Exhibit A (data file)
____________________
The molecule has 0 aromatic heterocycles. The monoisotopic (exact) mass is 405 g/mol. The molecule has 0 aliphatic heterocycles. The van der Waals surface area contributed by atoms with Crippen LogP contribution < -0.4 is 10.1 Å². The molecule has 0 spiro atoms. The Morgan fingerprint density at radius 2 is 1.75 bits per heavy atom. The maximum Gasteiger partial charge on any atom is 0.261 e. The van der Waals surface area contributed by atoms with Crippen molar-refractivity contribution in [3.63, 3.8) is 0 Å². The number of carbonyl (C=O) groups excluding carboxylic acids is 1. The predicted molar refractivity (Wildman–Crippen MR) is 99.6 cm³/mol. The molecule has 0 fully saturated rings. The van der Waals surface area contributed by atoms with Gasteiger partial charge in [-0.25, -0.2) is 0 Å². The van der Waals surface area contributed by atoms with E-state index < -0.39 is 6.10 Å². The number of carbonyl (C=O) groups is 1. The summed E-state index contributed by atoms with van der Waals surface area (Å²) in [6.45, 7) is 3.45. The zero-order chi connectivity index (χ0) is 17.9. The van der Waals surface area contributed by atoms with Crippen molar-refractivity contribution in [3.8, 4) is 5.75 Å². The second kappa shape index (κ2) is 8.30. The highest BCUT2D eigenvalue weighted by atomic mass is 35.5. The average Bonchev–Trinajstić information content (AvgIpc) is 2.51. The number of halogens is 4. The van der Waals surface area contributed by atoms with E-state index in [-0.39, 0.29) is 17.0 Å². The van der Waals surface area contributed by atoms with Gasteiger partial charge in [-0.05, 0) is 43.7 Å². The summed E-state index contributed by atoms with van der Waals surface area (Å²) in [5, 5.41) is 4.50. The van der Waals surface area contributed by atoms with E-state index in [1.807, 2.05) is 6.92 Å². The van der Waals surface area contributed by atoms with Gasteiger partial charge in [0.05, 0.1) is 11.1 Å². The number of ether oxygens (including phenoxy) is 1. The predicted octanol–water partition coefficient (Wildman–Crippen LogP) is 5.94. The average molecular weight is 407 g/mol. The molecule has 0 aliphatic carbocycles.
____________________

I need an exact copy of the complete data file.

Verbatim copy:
The molecule has 0 aromatic heterocycles. The monoisotopic (exact) mass is 405 g/mol. The molecule has 0 aliphatic heterocycles. The van der Waals surface area contributed by atoms with Crippen LogP contribution < -0.4 is 10.1 Å². The molecule has 0 spiro atoms. The Morgan fingerprint density at radius 2 is 1.75 bits per heavy atom. The maximum Gasteiger partial charge on any atom is 0.261 e. The van der Waals surface area contributed by atoms with Crippen molar-refractivity contribution in [3.63, 3.8) is 0 Å². The number of carbonyl (C=O) groups excluding carboxylic acids is 1. The predicted molar refractivity (Wildman–Crippen MR) is 99.6 cm³/mol. The molecule has 0 fully saturated rings. The van der Waals surface area contributed by atoms with Gasteiger partial charge in [-0.25, -0.2) is 0 Å². The van der Waals surface area contributed by atoms with E-state index < -0.39 is 6.10 Å². The number of carbonyl (C=O) groups is 1. The summed E-state index contributed by atoms with van der Waals surface area (Å²) in [6.45, 7) is 3.45. The zero-order chi connectivity index (χ0) is 17.9. The van der Waals surface area contributed by atoms with Crippen molar-refractivity contribution in [3.8, 4) is 5.75 Å². The second kappa shape index (κ2) is 8.30. The highest BCUT2D eigenvalue weighted by atomic mass is 35.5. The average Bonchev–Trinajstić information content (AvgIpc) is 2.51. The number of halogens is 4. The van der Waals surface area contributed by atoms with E-state index in [-0.39, 0.29) is 17.0 Å². The van der Waals surface area contributed by atoms with Gasteiger partial charge in [-0.05, 0) is 43.7 Å². The summed E-state index contributed by atoms with van der Waals surface area (Å²) in [5, 5.41) is 4.50. The van der Waals surface area contributed by atoms with E-state index in [1.807, 2.05) is 6.92 Å². The van der Waals surface area contributed by atoms with Gasteiger partial charge in [0.05, 0.1) is 11.1 Å². The number of ether oxygens (including phenoxy) is 1. The predicted octanol–water partition coefficient (Wildman–Crippen LogP) is 5.94. The average molecular weight is 407 g/mol. The molecule has 0 aliphatic carbocycles.